Making Clarified Butter (Ghee)

The last thing we learned from the Dairy Making 101 workshop was Making Clarified Butter (or Ghee in South Asia ). Clarified butter has a higher smoke point than regular butter which is good for high heat cooking. Clarified butter also has a much longer shelf life than fresh butter. It can be stored without refrigeration when kept in an airtight container.


We started off with melting unsalted butter (preferably organic) in a large pot.


Here is the pot of melted butter bubbling away. You may give it a stir once in a while.


You can flavour your clarified butter with herbs which render their flavour through the oil in them. Thomas flavoured one pot with garlic and rosemary and another with cardamon. I brought some of the clarified butter flavoured with garlic and rosemary home. It smells wonderful.


Clarified butter is made by rendering the milk solids and water from the butter fat. The foam which sticks to the sides of the pot and also those at the bottom of the pot is milk solids. Milk solid is not good for consumption but it is very good for your skin. Thomas uses the milk solid which sticks to the sides of the pot, not those at the bottom as a lotion. When the water evaporates, the volume of the clarified butter will reduce. Cook until all the water evaporated.


You just have to make sure that the solids at the bottom of the pot does not get burned.

Thomas made some chocolate spread using some unflavoured clarified butter. It is like nutella.

Click on Read More for the instructions.


makingghee-16-300x200Sieve the clarified butter into a jar through a cheese cloth to make sure no milk solids get in.Refrigerate the clarified butter until it’s partially solid so that it can be mixed with the melted chocolate well.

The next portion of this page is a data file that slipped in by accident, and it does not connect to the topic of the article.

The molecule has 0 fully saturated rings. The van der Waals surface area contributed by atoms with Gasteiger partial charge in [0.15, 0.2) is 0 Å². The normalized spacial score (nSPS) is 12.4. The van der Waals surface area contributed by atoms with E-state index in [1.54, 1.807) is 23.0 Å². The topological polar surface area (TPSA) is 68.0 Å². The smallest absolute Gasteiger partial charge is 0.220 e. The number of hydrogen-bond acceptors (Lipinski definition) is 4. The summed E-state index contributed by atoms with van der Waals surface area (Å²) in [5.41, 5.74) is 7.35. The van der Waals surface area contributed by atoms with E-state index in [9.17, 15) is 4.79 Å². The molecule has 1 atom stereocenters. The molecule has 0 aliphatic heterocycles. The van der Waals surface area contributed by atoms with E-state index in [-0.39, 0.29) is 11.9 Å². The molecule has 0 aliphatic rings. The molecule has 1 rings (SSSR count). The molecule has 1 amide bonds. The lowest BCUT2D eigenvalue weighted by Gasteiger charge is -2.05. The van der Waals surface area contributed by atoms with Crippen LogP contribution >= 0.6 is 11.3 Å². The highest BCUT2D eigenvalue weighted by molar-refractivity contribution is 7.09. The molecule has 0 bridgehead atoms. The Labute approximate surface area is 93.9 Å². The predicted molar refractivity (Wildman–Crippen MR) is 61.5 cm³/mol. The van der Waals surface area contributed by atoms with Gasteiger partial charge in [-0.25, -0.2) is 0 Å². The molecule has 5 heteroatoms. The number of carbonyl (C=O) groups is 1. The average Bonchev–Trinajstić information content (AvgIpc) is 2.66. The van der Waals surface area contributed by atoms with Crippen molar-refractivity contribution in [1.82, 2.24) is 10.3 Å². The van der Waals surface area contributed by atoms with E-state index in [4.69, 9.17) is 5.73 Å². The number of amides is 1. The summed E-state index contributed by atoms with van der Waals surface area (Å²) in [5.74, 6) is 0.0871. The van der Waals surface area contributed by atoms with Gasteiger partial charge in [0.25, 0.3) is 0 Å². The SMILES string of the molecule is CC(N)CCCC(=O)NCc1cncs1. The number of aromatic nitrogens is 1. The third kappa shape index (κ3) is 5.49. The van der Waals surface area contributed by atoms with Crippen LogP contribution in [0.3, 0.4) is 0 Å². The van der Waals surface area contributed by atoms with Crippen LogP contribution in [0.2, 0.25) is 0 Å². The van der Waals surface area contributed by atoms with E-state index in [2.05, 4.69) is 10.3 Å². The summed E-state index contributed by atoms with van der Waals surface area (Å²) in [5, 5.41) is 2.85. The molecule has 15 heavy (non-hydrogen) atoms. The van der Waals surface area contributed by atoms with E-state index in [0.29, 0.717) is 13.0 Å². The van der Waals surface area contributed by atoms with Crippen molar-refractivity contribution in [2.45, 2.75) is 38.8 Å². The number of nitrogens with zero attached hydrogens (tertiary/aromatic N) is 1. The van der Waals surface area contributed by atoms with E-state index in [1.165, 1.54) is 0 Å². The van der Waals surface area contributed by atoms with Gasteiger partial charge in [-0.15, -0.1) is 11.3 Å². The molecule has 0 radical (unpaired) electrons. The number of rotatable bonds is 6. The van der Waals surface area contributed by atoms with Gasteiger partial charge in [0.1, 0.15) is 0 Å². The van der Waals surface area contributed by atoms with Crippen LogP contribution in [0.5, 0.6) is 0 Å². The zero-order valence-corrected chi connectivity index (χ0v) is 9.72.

makingghee-13-300x200Thomas used dark chocolate to make the chocolate spread.
makingghee-12-300x200Melt some chocolate in a pot on low heat.
makingghee-11-300x200Add the melted chocolate into the partially solidified clarified butter and mix well.
makingghee-10-300x200We enjoyed the chocolate with some of the scones. The chocolate spread is not as sweet as nutella.

Arzeena and Thomas, thank you so much for organizing and conducting such an informative workshop.

This Post Has 3 Comments

  1. Karina

    One of my nutrition professors noted that this type of oil/fat is very unhealthy due to the hydrogenation of the saturated fats. Just a reminder =)

  2. KimHo

    Hi Karina,

    Are you sure you are not referring to margarine or shortening rather than butter? To my understanding, hydrogenation is what “hardens” oils to a semi-solid state. So, unless the ghee was made from hydrogenated oils, that should not be an issue. Of course, over-consumption of any type of oil/fat regardless of its original source is not good for your health.

    Note: I am using “oil” here to refer to those from vegetable origin, you know, canola oil, olive oil, peanut oil, etc. And “fat” to those from animal origin.

  3. philip

    i just want to say, i love love love your website. i am so amazed at the amount of pics and the details of your blogs. keep posting.

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